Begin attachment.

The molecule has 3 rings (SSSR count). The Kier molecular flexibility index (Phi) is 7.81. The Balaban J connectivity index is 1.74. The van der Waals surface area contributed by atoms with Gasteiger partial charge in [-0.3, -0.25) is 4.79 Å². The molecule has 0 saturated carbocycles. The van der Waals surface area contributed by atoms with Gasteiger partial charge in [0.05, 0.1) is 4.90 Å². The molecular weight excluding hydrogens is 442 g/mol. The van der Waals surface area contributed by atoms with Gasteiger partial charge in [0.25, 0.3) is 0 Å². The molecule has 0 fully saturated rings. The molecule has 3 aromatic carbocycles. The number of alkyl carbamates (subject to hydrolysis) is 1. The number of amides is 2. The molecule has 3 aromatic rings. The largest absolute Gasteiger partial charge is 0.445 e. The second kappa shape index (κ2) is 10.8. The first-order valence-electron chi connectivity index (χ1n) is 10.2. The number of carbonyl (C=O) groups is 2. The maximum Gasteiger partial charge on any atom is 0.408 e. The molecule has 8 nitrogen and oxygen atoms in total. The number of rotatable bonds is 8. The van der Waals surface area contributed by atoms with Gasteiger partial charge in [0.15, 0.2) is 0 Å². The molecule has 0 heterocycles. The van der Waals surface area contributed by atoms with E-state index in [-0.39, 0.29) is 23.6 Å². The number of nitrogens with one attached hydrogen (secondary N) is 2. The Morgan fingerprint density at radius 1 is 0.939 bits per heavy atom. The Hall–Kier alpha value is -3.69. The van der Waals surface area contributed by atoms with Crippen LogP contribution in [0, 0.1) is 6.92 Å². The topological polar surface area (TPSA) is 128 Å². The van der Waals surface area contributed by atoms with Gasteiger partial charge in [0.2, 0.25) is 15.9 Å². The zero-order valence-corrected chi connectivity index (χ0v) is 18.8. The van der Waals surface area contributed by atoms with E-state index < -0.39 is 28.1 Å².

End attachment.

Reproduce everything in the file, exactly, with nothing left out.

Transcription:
The molecule has 3 rings (SSSR count). The Kier molecular flexibility index (Phi) is 7.81. The Balaban J connectivity index is 1.74. The van der Waals surface area contributed by atoms with Gasteiger partial charge in [-0.3, -0.25) is 4.79 Å². The molecule has 0 saturated carbocycles. The van der Waals surface area contributed by atoms with Gasteiger partial charge in [0.05, 0.1) is 4.90 Å². The molecular weight excluding hydrogens is 442 g/mol. The van der Waals surface area contributed by atoms with Gasteiger partial charge in [0.25, 0.3) is 0 Å². The molecule has 0 fully saturated rings. The molecule has 3 aromatic carbocycles. The number of alkyl carbamates (subject to hydrolysis) is 1. The number of amides is 2. The molecule has 3 aromatic rings. The largest absolute Gasteiger partial charge is 0.445 e. The second kappa shape index (κ2) is 10.8. The first-order valence-electron chi connectivity index (χ1n) is 10.2. The number of carbonyl (C=O) groups is 2. The maximum Gasteiger partial charge on any atom is 0.408 e. The molecule has 8 nitrogen and oxygen atoms in total. The number of rotatable bonds is 8. The van der Waals surface area contributed by atoms with Gasteiger partial charge in [0.15, 0.2) is 0 Å². The molecule has 0 heterocycles. The van der Waals surface area contributed by atoms with E-state index in [-0.39, 0.29) is 23.6 Å². The number of nitrogens with one attached hydrogen (secondary N) is 2. The Morgan fingerprint density at radius 1 is 0.939 bits per heavy atom. The Hall–Kier alpha value is -3.69. The van der Waals surface area contributed by atoms with Crippen LogP contribution in [0, 0.1) is 6.92 Å². The topological polar surface area (TPSA) is 128 Å². The van der Waals surface area contributed by atoms with Gasteiger partial charge in [0.2, 0.25) is 15.9 Å². The zero-order valence-corrected chi connectivity index (χ0v) is 18.8. The van der Waals surface area contributed by atoms with E-state index < -0.39 is 28.1 Å².